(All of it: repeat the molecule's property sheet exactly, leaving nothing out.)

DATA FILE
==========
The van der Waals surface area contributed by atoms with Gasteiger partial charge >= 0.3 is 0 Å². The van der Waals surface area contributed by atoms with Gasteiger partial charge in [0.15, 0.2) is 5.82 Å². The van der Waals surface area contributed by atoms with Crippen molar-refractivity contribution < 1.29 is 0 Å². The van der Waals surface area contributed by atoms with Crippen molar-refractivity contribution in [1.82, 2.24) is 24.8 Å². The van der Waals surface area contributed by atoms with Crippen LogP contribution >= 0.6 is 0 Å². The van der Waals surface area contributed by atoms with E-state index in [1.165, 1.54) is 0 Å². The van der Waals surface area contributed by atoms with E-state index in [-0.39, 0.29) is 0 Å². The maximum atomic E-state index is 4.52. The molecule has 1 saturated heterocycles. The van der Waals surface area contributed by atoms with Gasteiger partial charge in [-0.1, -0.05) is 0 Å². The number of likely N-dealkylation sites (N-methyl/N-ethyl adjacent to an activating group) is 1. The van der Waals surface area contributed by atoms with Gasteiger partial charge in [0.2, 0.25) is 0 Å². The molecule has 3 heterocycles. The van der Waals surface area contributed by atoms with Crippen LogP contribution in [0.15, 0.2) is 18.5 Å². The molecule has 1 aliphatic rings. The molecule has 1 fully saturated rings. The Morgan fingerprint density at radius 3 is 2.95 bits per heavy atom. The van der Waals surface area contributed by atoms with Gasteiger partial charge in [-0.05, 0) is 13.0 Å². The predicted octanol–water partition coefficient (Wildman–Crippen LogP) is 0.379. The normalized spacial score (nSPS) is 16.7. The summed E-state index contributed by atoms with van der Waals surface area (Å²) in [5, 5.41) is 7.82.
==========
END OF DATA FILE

The van der Waals surface area contributed by atoms with Gasteiger partial charge >= 0.3 is 0 Å². The van der Waals surface area contributed by atoms with Gasteiger partial charge in [0.15, 0.2) is 5.82 Å². The van der Waals surface area contributed by atoms with Crippen molar-refractivity contribution < 1.29 is 0 Å². The van der Waals surface area contributed by atoms with Crippen molar-refractivity contribution in [1.82, 2.24) is 24.8 Å². The van der Waals surface area contributed by atoms with Crippen LogP contribution >= 0.6 is 0 Å². The van der Waals surface area contributed by atoms with E-state index in [1.165, 1.54) is 0 Å². The van der Waals surface area contributed by atoms with E-state index in [-0.39, 0.29) is 0 Å². The maximum atomic E-state index is 4.52. The molecule has 1 saturated heterocycles. The van der Waals surface area contributed by atoms with Gasteiger partial charge in [-0.1, -0.05) is 0 Å². The number of likely N-dealkylation sites (N-methyl/N-ethyl adjacent to an activating group) is 1. The van der Waals surface area contributed by atoms with Gasteiger partial charge in [0.2, 0.25) is 0 Å². The molecule has 3 heterocycles. The van der Waals surface area contributed by atoms with Crippen LogP contribution in [0.15, 0.2) is 18.5 Å². The molecule has 1 aliphatic rings. The molecule has 1 fully saturated rings. The Morgan fingerprint density at radius 3 is 2.95 bits per heavy atom. The van der Waals surface area contributed by atoms with Gasteiger partial charge in [-0.05, 0) is 13.0 Å². The predicted octanol–water partition coefficient (Wildman–Crippen LogP) is 0.379. The normalized spacial score (nSPS) is 16.7. The summed E-state index contributed by atoms with van der Waals surface area (Å²) in [5, 5.41) is 7.82.